UNIVERSITY OF WISCONSIN – MADISON LIBRARIES PURCHASES AFRICAN AMERICAN NEWSPAPERS

The University of Wisconsin recently acquired the complete collection of African American Newspapers: The 19th Century from Accessible Archives. As a member of the CIC – Committee for Institutional Cooperation – the university received an extremely favorable purchase rate due to a long-standing agreement with Accessible Archives.. Susan Barribeau, Collections Librarian English Lit/Comm/Arts/Film/Media/ Journalism/Linguistics/Theatre, reviewed the purchase: “Historical newspapers are a fundamental source for primary research at all levels of scholarship and teaching on this campus. Adding African American Newspapers to our online newspaper offerings makes a very considerable new body of content accessible for students and scholars. These newspapers provide a rich record for historical, cultural, economic and literary study across many disciplines. Having access to these publications of 19th century African American communities allows for new types of scholarly discovery and analysis.”

Faculty member Prof. Brigitte Fielder described her planned use of the database: “African American Newspapers will make my writing and teaching on texts originally published in early African American newspapers much easier. One particular text is the weekly newspaper of the African Methodist Episcopal (AME) Church, the Christian Recorder. I’ve written about children’s stories published in the paper’s “Child’s Cabinet” section for a volume on early African American Children’s Literature and am conducting additional research on depictions of black motherhood. I’m also looking forward to using this database in my classes. I often teach texts from the Christian Recorder and other early African American newspapers, including novels by African American women that were originally published serially in the Christian Recorder, such as Julia C. Collins’ Civil War novel, The Curse of Caste; or, The Slave Bride, and Frances Ellen Watkins Harper’s temperance novel, Sowing and Reaping. I assign archival research projects in several of my classes, which ask students to research texts that include writing by and about African American people in nineteenth-century American newspapers. I am especially looking forward to incorporating class use of this database into discussions of the recovery of African American women writers.”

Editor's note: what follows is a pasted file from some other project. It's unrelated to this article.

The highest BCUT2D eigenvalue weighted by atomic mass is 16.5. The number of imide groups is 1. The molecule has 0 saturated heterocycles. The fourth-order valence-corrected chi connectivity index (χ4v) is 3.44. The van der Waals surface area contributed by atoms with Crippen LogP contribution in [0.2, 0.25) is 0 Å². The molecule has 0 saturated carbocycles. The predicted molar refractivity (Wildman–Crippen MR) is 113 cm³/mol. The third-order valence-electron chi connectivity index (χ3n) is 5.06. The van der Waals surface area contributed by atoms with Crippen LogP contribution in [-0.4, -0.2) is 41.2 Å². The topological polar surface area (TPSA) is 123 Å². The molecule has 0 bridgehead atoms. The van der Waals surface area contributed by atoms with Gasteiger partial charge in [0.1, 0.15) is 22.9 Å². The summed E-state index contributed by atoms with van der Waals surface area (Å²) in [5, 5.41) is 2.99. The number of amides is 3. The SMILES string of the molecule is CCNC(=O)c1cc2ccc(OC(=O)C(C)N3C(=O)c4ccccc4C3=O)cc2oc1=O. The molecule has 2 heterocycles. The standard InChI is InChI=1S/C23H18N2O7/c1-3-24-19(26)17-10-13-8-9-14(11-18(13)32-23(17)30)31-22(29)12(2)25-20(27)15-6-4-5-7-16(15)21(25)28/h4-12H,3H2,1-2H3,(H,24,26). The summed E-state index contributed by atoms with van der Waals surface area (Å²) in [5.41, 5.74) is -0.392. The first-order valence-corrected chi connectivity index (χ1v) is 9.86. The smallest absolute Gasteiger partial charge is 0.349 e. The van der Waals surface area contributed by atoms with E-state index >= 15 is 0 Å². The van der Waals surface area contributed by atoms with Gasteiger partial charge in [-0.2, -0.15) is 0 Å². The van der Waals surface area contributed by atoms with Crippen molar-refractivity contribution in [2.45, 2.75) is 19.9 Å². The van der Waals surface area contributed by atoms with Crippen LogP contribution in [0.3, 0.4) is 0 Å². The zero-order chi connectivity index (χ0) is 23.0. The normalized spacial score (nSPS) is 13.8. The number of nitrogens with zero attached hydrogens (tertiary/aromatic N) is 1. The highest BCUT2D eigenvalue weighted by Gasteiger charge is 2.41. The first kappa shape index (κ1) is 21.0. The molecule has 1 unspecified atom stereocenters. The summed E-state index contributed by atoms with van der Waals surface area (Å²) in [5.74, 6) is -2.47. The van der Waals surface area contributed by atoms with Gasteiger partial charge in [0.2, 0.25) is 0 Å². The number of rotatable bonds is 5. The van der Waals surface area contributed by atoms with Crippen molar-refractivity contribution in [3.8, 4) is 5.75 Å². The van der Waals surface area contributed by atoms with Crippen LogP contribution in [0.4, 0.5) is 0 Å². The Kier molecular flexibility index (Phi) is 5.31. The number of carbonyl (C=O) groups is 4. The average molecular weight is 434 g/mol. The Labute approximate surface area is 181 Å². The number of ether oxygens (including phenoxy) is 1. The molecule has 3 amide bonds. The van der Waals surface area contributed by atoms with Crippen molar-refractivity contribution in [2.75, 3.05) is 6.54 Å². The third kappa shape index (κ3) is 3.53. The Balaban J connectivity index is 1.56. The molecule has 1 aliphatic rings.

THE HOLIDAYS

Accessible Archives would like to take this opportunity to wish our readers a very happy Thanksgiving and a joyous upcoming holiday season!

All images included in blog posts are from either Accessible Archives collections or out of copyright public sources unless otherwise noted. Common sources include the Library of Congress, The Flickr Commons, Wikimedia Commons, and other public archives.